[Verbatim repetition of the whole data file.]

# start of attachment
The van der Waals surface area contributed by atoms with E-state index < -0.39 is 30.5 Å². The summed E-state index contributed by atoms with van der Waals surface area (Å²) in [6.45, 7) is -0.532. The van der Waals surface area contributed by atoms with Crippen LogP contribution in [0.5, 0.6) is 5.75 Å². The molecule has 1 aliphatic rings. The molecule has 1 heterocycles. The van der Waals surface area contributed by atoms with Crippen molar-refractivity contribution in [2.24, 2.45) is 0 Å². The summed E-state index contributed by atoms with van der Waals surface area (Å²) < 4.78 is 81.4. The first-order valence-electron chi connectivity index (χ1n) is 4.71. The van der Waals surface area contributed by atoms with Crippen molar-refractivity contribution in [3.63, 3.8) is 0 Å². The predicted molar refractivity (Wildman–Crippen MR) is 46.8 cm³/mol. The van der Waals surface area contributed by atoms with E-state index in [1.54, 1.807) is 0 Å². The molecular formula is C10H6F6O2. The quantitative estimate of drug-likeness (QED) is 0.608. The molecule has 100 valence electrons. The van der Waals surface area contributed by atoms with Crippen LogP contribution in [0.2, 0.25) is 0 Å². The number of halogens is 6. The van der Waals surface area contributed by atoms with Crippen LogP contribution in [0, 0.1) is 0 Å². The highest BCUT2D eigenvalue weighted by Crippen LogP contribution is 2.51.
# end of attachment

The van der Waals surface area contributed by atoms with E-state index < -0.39 is 30.5 Å². The summed E-state index contributed by atoms with van der Waals surface area (Å²) in [6.45, 7) is -0.532. The van der Waals surface area contributed by atoms with Crippen LogP contribution in [0.5, 0.6) is 5.75 Å². The molecule has 1 aliphatic rings. The molecule has 1 heterocycles. The van der Waals surface area contributed by atoms with Crippen molar-refractivity contribution in [2.24, 2.45) is 0 Å². The summed E-state index contributed by atoms with van der Waals surface area (Å²) < 4.78 is 81.4. The first-order valence-electron chi connectivity index (χ1n) is 4.71. The van der Waals surface area contributed by atoms with Crippen molar-refractivity contribution in [3.63, 3.8) is 0 Å². The predicted molar refractivity (Wildman–Crippen MR) is 46.8 cm³/mol. The van der Waals surface area contributed by atoms with E-state index in [1.54, 1.807) is 0 Å². The molecular formula is C10H6F6O2. The quantitative estimate of drug-likeness (QED) is 0.608. The molecule has 100 valence electrons. The van der Waals surface area contributed by atoms with Crippen LogP contribution in [0.2, 0.25) is 0 Å². The number of halogens is 6. The van der Waals surface area contributed by atoms with Crippen LogP contribution in [0, 0.1) is 0 Å². The highest BCUT2D eigenvalue weighted by Crippen LogP contribution is 2.51.